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Published on November 2nd, 2012 | by EJC


Seminar: EU Efforts In Combatting Food Crisis And Piracy In The Horn Of Africa

The severe drought of 2011 has threatened more than 12 million people in the Horn of Africa, bringing hunger to Kenya, Somalia and Ethiopia and causing famine in some parts of the region. Food insecurity in these countries remains high and is still a chronic problem. As a result of the crisis, these countries have seen an increase in food prices, school dropout rates, food riots and crime rates. While the international community has reacted effectively to this humanitarian crisis, efforts are now necessary for addressing the root causes of food insecurity.

Being the largest humanitarian donor to the Horn of Africa, the EU has provided around €730 million in humanitarian aid. On-going longer-term EU projects aim at strengthening the local and regional economies and population to better withstand future crises and protect their livelihoods during droughts.

Resilience to shocks cannot be achieved without improved security. To address the many security-related challenges in the Horn of Africa the EU is supporting and training the AMISOM mission, operates the anti-piracy EU NAVFOR – ATALANTA mission and is currently setting up a training mission for maritime forces in the region (EUCAP NESTOR).

Statement on Kenya by Catherine Ashton, EU High Representative for Foreign Affairs and Security Policy.

The European Journalism Centre, in cooperation with the European Commission’s Directorate for Development and Cooperation (EuropeAid) and the Delegation of the European Union to Kenya, is organizing a two-day media seminar in Kenya with the aim of raising public awareness of EU development funding and the long term benefits it brings to communities in need. Held during 4-5 December 2012, the seminar programme will provide insights into the EU’s efforts on the ground and will include visits to sustainable projects centered around the topics of food security and security in the region.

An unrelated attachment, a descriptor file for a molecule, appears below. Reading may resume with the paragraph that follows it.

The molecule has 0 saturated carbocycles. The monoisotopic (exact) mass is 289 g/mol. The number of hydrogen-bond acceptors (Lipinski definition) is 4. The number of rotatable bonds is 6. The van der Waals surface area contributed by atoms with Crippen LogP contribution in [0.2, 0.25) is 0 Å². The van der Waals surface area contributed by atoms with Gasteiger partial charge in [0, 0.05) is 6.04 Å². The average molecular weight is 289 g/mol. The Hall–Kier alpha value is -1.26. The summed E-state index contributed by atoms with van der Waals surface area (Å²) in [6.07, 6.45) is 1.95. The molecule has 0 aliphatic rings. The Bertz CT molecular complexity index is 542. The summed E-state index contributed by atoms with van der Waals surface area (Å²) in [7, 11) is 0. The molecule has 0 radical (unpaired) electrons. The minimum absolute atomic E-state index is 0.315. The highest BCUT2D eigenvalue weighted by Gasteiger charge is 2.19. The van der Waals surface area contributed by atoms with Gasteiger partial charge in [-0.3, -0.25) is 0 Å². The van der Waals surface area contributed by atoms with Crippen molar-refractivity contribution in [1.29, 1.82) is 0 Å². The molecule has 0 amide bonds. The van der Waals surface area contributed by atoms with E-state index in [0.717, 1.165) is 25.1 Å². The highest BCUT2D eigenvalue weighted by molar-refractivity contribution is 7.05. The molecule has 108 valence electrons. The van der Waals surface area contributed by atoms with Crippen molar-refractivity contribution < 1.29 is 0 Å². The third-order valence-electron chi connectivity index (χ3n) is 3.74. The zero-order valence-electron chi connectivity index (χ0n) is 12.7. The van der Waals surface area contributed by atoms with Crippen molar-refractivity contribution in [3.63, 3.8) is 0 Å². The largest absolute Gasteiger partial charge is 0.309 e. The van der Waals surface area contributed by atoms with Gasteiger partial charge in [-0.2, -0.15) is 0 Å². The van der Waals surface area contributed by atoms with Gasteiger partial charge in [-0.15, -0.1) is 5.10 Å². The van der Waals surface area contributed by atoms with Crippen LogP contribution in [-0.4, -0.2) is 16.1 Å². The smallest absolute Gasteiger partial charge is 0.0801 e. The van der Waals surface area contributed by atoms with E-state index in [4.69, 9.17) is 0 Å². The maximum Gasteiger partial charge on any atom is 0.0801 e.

On the first day visiting journalists will travel to the arid district of Isiolo to see the recently created market in Merille that helps rural communities in arid areas to withstand droughts, and become more resilient in their lives. It not only offers the local population the infrastructure to trade their animals, but it also provides veterinary services and training on how to successfully market animals, as well as storage facilities for times of drought. A second project visit will introduce the use and marketing of camel milk undertaken by women cooperatives.

The journalists will spend a second day in and around Mombasa. The group will visit a Belgian frigate, which is part of the EUNAVFOR operation to protect the regional waters against pirates. The ship is temporarily anchored in Mombasa, training AMISOM staff.

© European Union, 2012

The journalists will also have the opportunity to visit an innovative science-led tsetse repellent technology project that is currently being implemented around Shimba Hills in Kenya. Each year, in Africa the tsetse fly kills millions of livestock, which restricts agricultural production and food availability and impoverishes farmers. Around 90% of the farmers who take part in this innovative project report that the technology is effective in protecting their cattle.

EU correspondents based in Kenya are eligible to apply to participate in this seminar.

Interested journalists can apply here or contact Diana Lungu at lungu@ejc.net and Malou Oldenhof at oldenhof@ejc.net. The organisers will cover travel, accommodation and meals during the seminar days.

Photo: HornLight

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